And the continuing genocide in Iraq, and funding and supplying equipment for war crimes against Palestinians, and all this is run from the Pentagon, and from Wall Street, and, and, and… and everyone believed that only here, in this vulnerable density, it will remain calm? That we’ll all keep sipping bottled water, and walk around shops that offer all the spoils of the empire from all over the world, board airplanes as if they were busses, and not feel a thing? Perhaps it is true, that only Americans can be so astonished.
Straight from Hollywood
Gramercy Park, a private garden in the heart of town, access to which is allowed only to residents of the fancy buildings around it, was opened to the public. The gates that only open for a few hours each year, on Christmas eve, were open.
“Do you think they are feeling guilty?” I asked a woman who passed by with her two dogs.
“No,” she said, “I think it’s a gesture of hospitality.”
I recalled attending a July 4th roof party. Many foreign nationals were there, among them from Lebanon, Ireland, and Palestine. I was relieved not to be the only one scared by the noise of fireworks, not to be alone with my memories of shelling. More than one foreigner has wondered in recent years about the complete absence of terrorism from the US. Only the scale is difficult to digest. Like the inhuman scale of the city on a regular day. Eight million workers who leave Manhattan every night, three international airports, towers that cast a long long shadow every morning into New Jersey…
And now an attack straight from Hollywood. Or from Disney, the first plane even left an airplane shaped hole in the tower wall, like in a cartoon. And who knows how many lives that were intentionally destroyed in one moment.
In the afternoon I got an email from Max: “We are being evacuated, so I won’t have access to email and all that.” His home number was disconnected. The mobile networks had collapsed.
And by evening there was not one person who didn’t have a story. One neighbor told me on the elevator that his brother called him from his mobile the moment he escaped from the north tower to the south one, the north tower collapsed as they were talking. The brother managed to get out of the south tower in time. Another neighbor was on jury duty, a square and a half from the towers, and watched the collapse from the wide stairway outside the court house. And this one had left late for work, and this one had called sick… we only get the stories from those who were not on time this day.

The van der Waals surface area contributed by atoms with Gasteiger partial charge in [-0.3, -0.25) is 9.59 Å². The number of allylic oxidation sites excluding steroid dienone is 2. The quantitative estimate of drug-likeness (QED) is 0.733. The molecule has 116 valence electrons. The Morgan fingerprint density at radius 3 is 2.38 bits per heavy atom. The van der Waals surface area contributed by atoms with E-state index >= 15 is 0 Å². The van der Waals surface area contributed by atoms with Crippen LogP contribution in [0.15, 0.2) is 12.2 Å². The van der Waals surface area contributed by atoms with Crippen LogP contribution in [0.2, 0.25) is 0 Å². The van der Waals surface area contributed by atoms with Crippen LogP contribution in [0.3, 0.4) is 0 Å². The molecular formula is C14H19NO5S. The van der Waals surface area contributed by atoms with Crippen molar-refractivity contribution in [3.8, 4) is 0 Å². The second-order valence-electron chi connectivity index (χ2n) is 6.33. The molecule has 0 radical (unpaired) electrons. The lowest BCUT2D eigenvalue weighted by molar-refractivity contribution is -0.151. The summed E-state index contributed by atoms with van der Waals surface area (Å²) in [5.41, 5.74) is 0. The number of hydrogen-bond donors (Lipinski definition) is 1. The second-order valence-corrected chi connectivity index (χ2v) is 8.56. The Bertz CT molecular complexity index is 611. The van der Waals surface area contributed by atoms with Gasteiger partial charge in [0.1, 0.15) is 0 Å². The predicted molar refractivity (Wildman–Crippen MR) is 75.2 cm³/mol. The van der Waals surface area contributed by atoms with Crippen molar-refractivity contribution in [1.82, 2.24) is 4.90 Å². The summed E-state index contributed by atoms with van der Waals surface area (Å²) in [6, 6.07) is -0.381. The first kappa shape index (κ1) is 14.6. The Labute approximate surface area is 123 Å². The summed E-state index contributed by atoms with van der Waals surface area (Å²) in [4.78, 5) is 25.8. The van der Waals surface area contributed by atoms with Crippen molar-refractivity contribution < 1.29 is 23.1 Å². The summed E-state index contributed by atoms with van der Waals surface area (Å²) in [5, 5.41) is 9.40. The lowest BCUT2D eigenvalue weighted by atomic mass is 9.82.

When I wanted to donate blood I was told there’s too much blood donated already, took a name and a number and said they’ll call. When they called they gave an 800 number, and this number was constantly busy.
What to do? Shop
Some people have an historical consciousness. In a culture based on shopping, where you can pick a personality from a menu, and accordingly “choose” clothes, a computer, books, a therapist, even a partner, people shop. Photography shops remained open, and cameras sold like hamburgers after a fast. Everyone wants to take pictures. Postcards of the old skyline became collector’s items before sundown. People bought alcohol, people bought cigarettes.
In the East Village, artists were quick to make a new mural of the smoking towers. By night people were lighting candles next to it. On 14th St. someone posted a sign calling for world peace. But after the initial curiosity the streets were deserted. It’s been decades since the streets of Manhattan were so empty.
And what lies beyond this newly reshaped skyline, whose focus is not in what’s in it but in what’s absent? More violence. More military. If your company supplies security workers your business is about to boom. And the same goes for metal detectors. And the same goes for guns. And the same goes, and the same goes, and the same goes… beyond this day white USans are about to become acquainted with a system that blacks, Palestinians, and even Jews in Palestine know only too well, the cruel grip of “tight security,” and hate. Searches, requests for IDs, education to watch out for “suspicious objects,” perhaps posters like that infamous poster from the Israeli Army Spokesman, with the names and headshots of Arab leaders, titled “Abu-Who?”
When "experts" here say the US needs to learn from Israel's experience in handling suicide bombers they flatly ignore the way Israeli governments' policies have consistently worsened the situation not only for the Palestinians but for their own citizens too.
Beyond this new skyline are hard times for every Arab, and Muslim in the US. The Arab-American Family Center, in Brooklyn, for example, is already flooded with hate calls. Scared, the manager has removed all signs facing the street. And in this realm too, many unconfirmed rumors are already circulating. But Arab bashing is not an attack on “Freedom and Democracy.”
And what is this “Freedom and Democracy?” Do they even have existence without child slavery in Asia? Without the installment of juntas across Latin American and their replacement with subservient governments? Without black janitors, cleaning ladies from Puerto Rico, construction workers from Rumania, and agriculture workers from Mexico?
Beyond this new skyline is a more brutal empire, whose client states can also violate the law more freely.
The next day Max called from Gadi Taub’s, another Israeli writer in the city. “The wife and the baby are fine,” he reported. “No, thank you, we’ve been given a place to stay on 12th St. for a few days. Gadi is at the computer, writing a story for Yedioth. And you too! Everybody is writing stories, and only I, who really have what to write, am busy changing diapers.”
It felt like the Eighties, when we would write in Kol Ha’ir, as if about ourselves, instead of the issue. And there was time to weep later.